TVs at my local gym always have on the Weather Channel, ESPN, and sensationalist quacks like Dr. Oz. It’s all fear-mongering, trivia, or idiocy. And then there is the gospel! I agree with Belz; good and accurate news is hard to come by, but WORLD is where to get it. —Steve Shive on wng.org

I am writing a long letter to my granddaughter to let her know all the things the Lord has done in my life, from the miraculous to the mundane. This column encouraged me to get it done. —Shirley Fox / Springfield, Mo.

‘The love is here’

[ Feb. 2 ] Wow! Our churches are filled with people with some connection to the raging opioid epidemic. Recovery House of Worship offers a great model for dealing with them. We all crave acceptance and purpose; this place gives it to them. I’m adding it to my yearly donation and prayer lists! —Rexann Bassler on wng.org

A tale of two books

[ Feb. 2 ] Wayne Grudem always delivers solid, Biblically based instruction. Thanks to Marvin Olasky for pointing to two sources that reveal clear distinctions between law and grace. —Mark B. Blocher on Facebook

Good news wins

[ Feb. 2 ] Thank you for this wonderful column about finding beauty in the midst of ugliness, joy in suffering, and ministry amid pain. We all should think this way. —Kathryn M. Lee / Indianapolis, Ind.

Cost analysis

[ Feb. 2 ] I was disappointed in William Inboden’s comments. I fought with the Army in the first Iraq war and contributed to the planning of the second. Invading Iraq was definitely the right course. If we had not gone in, both Iraq and Iran might now have nuclear weapons. The sacrifices of thousands of soldiers were not a mistake, and those who change their positions in hindsight do them a great disservice. —Paul J. Perrone / Springfield, Va.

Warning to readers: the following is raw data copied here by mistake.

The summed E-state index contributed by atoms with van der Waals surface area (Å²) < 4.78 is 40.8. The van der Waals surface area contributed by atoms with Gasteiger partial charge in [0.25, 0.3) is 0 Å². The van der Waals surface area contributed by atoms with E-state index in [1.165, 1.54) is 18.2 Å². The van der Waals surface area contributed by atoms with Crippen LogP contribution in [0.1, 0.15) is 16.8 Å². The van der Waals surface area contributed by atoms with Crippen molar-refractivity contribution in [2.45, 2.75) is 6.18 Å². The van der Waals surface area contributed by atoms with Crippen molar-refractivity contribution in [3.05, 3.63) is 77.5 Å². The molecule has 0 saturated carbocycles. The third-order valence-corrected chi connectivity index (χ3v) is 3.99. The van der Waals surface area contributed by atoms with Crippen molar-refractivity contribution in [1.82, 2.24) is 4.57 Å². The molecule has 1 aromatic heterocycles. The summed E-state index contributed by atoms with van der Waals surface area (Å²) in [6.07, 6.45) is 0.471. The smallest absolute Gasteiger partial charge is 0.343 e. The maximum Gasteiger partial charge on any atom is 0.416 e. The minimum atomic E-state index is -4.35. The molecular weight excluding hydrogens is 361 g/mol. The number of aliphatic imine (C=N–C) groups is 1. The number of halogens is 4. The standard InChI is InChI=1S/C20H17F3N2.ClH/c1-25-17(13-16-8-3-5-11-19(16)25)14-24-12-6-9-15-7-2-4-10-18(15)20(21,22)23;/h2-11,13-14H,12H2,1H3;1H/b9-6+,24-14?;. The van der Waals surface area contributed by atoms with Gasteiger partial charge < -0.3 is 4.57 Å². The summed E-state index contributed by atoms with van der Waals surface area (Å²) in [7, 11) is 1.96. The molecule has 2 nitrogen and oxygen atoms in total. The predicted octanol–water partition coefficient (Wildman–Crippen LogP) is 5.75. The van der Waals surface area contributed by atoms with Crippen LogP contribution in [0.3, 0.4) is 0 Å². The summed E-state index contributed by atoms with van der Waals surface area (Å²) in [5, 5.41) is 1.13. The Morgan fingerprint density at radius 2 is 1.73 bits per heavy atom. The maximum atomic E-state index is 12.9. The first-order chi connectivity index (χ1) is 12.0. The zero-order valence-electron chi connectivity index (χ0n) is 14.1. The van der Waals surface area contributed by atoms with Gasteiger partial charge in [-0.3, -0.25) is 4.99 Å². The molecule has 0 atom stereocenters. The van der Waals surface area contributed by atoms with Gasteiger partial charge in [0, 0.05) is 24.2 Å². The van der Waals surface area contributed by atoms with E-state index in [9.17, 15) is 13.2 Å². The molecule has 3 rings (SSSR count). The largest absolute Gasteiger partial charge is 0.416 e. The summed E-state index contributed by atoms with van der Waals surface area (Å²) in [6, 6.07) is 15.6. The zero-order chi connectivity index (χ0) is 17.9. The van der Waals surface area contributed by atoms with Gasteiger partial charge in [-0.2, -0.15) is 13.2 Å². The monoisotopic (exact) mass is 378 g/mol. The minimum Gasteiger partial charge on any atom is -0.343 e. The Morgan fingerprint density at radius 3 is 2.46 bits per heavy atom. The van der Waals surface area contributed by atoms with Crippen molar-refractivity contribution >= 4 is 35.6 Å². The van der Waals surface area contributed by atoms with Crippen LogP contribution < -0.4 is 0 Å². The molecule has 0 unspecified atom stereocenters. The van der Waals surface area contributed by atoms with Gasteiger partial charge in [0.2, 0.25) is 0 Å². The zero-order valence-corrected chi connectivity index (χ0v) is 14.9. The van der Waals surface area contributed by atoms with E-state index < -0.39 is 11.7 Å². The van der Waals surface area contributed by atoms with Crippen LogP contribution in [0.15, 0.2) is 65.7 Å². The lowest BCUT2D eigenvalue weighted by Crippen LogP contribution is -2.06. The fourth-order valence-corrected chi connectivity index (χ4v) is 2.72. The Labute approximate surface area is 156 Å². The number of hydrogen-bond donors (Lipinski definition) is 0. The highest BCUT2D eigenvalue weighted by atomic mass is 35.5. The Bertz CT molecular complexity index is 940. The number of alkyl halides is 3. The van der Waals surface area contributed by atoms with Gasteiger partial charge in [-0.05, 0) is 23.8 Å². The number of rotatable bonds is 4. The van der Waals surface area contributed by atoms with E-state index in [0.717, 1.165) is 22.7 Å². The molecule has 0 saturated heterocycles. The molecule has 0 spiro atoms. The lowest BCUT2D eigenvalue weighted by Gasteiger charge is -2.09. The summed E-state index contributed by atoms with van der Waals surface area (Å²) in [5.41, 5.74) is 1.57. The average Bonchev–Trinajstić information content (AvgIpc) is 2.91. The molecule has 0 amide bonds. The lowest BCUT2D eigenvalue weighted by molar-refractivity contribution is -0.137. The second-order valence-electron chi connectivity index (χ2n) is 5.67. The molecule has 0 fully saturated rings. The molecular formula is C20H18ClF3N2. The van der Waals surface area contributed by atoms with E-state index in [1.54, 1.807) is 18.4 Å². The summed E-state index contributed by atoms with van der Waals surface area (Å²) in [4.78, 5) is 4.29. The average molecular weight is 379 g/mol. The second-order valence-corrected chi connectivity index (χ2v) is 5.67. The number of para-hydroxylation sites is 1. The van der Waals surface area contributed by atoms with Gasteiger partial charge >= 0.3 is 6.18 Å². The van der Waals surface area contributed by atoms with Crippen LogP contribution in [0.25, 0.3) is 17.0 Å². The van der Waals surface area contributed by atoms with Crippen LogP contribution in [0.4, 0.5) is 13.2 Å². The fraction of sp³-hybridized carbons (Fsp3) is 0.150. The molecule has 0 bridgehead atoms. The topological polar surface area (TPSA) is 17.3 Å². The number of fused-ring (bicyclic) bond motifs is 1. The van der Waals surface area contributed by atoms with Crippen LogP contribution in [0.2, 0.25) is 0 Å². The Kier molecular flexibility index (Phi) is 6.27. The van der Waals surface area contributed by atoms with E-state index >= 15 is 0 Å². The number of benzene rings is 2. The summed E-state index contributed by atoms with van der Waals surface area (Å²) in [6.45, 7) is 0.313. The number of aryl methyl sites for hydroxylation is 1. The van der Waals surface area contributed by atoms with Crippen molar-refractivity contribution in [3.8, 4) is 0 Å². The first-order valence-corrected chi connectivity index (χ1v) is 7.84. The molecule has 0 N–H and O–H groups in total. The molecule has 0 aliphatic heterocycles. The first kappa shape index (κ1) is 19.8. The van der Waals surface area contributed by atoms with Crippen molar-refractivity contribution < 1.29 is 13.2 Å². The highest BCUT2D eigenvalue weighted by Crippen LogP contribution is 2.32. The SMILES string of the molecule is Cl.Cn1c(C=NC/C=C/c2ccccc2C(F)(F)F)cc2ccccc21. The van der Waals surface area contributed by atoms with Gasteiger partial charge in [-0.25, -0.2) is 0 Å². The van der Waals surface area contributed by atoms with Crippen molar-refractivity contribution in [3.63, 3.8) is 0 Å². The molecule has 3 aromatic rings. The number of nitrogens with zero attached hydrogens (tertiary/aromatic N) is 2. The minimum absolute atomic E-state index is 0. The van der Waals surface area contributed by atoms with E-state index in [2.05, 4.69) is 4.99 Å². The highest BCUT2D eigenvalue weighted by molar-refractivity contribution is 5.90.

More equal than others

[ Feb. 2 ] Ray Hacke is right. The NCAA’s willingness to overlook a lesbian athlete who crowdfunds her education is secular, self-righteous hypocrisy. Clearly it is time to pray, for we live in a very fallen world. —Charles Robbins on wng.org

Quotables

[ Feb. 2 ] Rep. Steve King is a good man and a trusted conservative. The way he was treated after he was quoted in a New York Times interview is outrageous! Why would WORLD pile on? —Jeff & Vicki Taylor / Watertown, Tenn.

On the Basis of Sex

[ Feb. 2 ] I’m glad the reviewer highlighted the way the movie depicted the Ginsburgs’ marriage, a sweet personal story parallel to the courtroom drama. —Rosa Edwards on wng.org

More letters, emails, and comments we didn’t have space for in the print edition:

‘Trump of the Tropics’

Feb. 2 ] This is fascinating. Thank you for your thorough report. —Katie Powner on wng.org

Empathy and understanding

Feb. 2 ] Black History Month should remind people that, just prior to the Civil War, the slave population was growing so rapidly that Democrats demanded protection where slavery existed and the right to take their “peculiar property” into the territories and across state lines. Southerners realized they were being overrun by their “property.” Today the black community votes for Democrats by huge margins; yet if they hadn’t embraced its sacrament of abortion tens of millions more black Americans would have been born since 1973. So where are the benefits for blacks for over 150 years of enriching their Democratic slave masters’ political status? —Nolan Nelson / Eugene, Ore.